Intentional Deep Experiences Across Lifecycles

Facilitator’s Frequently Asked Questions 

Young children are very concrete, and they do not have an understanding of the permanence of death. What is important to them is our affect as we answer their questions concretely and simply. They read our emotions and body language first, and then decide if something is anxiety-producing or scary. Our emotions permeate theirs. Therefore self regulation, and an understanding of our own responses to death as a natural phenomenon of loss makes a difference. In this case, we are talking about non-familial relationships. Being sad and missing someone is something we want to model.

Children of all ages are constantly trying to understand the world. If they feel they do not have a satisfactory answer, they will continue to ask until they feel comfortable. They can intuit when an answer is missing authenticity.

Part of facilitating Ideal18  is to coach all participants in respecting social cues. Even with training, some additional facilitation in this area may be needed. Facilitators, including teachers, parents, and elder center staff may need to gently remind participants that some children (or elders) do not like physical contact in the same way. The facilitator can then suggest and model how to develop other ways to connect in a warm, caring fashion. This can take place through hand gestures, caring language, images and drawings etc.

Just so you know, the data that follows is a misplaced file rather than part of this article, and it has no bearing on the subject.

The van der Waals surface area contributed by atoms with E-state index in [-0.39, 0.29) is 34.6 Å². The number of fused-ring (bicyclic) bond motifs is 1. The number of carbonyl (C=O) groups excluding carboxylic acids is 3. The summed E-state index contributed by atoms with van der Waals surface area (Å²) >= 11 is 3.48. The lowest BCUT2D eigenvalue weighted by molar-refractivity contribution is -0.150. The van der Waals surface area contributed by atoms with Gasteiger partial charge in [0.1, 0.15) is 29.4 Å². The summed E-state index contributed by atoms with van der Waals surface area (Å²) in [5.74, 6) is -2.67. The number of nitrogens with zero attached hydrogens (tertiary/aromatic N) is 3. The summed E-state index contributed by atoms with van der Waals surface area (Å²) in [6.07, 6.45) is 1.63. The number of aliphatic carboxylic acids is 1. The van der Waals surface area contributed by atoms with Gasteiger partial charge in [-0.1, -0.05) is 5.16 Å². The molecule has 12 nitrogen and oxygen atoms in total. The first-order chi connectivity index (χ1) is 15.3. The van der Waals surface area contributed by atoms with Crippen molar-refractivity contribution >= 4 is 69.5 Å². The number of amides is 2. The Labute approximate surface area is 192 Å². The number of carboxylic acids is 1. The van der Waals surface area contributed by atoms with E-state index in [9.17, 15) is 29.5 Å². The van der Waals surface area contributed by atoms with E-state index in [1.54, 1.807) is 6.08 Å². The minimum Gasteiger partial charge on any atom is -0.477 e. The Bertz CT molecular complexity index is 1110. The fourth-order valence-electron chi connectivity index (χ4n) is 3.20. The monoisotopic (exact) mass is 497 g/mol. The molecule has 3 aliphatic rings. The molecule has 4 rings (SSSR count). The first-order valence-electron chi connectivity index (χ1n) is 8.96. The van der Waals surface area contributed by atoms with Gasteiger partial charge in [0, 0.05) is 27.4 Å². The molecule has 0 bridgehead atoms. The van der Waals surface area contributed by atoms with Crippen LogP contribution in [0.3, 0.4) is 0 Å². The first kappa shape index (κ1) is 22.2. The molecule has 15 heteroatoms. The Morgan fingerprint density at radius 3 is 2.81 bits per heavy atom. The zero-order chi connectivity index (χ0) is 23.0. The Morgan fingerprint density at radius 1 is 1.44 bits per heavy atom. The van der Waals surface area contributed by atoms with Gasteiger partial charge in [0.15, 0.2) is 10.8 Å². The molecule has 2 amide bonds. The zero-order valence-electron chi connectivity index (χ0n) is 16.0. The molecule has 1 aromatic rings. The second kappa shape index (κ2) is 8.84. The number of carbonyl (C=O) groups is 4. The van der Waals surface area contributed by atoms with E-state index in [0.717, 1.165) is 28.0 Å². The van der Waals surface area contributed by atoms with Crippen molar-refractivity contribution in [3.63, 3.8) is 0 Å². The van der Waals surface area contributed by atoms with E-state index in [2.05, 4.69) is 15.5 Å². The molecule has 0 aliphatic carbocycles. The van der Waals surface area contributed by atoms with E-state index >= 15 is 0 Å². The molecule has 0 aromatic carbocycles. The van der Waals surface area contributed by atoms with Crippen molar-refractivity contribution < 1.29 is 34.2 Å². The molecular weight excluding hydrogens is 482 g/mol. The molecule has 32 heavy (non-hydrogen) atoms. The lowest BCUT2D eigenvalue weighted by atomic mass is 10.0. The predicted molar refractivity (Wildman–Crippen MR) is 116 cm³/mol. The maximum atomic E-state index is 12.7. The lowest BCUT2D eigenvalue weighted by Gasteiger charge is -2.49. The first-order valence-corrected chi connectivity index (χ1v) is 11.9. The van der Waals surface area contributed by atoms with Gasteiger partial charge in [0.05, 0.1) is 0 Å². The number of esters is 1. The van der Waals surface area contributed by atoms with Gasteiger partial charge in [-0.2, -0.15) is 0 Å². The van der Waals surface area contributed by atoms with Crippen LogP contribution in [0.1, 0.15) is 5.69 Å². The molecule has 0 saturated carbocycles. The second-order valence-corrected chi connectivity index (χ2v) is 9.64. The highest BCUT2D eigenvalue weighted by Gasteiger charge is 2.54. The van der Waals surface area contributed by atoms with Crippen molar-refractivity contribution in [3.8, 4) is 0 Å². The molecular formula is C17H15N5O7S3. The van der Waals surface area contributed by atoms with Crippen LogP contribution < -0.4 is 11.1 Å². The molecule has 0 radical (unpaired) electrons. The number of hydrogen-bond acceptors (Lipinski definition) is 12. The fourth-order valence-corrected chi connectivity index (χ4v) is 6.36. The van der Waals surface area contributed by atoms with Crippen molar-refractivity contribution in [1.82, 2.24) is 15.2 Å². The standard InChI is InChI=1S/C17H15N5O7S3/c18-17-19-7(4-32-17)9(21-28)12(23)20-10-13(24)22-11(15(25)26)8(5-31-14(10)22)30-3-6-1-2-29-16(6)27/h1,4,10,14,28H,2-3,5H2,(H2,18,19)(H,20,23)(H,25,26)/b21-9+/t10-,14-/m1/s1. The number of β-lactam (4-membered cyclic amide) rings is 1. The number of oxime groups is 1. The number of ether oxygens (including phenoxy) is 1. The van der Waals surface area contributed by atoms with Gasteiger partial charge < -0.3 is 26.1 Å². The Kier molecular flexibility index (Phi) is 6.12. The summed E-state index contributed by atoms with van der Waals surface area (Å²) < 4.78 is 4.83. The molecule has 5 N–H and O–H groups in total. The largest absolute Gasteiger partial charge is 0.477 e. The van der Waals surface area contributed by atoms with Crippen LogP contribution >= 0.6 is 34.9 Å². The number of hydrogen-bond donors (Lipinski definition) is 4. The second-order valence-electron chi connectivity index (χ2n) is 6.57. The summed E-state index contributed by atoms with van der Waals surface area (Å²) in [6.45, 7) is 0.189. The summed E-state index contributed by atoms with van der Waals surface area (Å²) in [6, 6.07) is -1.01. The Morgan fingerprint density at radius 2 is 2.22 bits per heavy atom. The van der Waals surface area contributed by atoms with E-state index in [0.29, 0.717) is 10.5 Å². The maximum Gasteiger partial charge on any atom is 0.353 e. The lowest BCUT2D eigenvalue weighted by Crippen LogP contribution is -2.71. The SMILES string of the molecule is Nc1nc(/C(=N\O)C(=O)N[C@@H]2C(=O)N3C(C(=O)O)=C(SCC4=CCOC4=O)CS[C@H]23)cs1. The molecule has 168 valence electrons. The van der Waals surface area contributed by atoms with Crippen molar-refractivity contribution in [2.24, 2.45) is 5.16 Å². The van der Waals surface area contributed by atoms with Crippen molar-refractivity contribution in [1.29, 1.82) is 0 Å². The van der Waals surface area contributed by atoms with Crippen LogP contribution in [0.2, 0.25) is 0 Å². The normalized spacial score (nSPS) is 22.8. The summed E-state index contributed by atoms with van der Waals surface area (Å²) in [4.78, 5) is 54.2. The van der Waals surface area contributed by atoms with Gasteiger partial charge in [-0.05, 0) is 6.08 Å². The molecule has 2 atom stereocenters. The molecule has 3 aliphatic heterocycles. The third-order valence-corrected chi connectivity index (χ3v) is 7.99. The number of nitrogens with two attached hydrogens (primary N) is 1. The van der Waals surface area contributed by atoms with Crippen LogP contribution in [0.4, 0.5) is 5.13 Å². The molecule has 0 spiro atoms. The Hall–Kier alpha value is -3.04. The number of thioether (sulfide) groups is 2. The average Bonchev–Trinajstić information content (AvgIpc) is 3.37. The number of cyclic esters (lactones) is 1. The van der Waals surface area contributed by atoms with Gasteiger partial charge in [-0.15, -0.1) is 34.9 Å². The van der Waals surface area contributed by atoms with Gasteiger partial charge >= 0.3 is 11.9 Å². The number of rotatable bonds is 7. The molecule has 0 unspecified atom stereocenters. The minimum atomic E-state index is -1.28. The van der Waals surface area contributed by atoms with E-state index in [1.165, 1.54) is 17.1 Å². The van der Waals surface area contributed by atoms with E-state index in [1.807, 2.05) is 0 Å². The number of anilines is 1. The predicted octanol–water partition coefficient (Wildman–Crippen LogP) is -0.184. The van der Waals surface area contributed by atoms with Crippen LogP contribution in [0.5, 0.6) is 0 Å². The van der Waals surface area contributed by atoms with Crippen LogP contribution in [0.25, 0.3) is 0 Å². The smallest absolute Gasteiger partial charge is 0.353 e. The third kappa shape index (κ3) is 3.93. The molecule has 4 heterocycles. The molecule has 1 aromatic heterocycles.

Food may not be given to children by individual elders unless the school allows it, and it is for every single child present. It needs to be packaged according to the school’s policy. Gifts are not encouraged either. This needs to be explored on a case by case basis. For example, a grandfriend traveled to Israel and brought back dreidels for the whole class. In that case the school allowed the gift. On another occasion, the grandfriend drove by a child’s home on her birthday and brought a gift; the gift was not given in front of other children. 

This rarely becomes an issue. Before Ideal18 encounters begin, we prepare children and elders for the potential of such an event by reminding them of the developmental level of the participants and what this might mean. When a child or grandfriend says something inappropriate, we facilitate the moment and try to create a learning opportunity. Disciplining is only for the teachers or the specific child’s parent if present. If there is a recurrent issue, Program Directors may need to be involved, or participants excluded.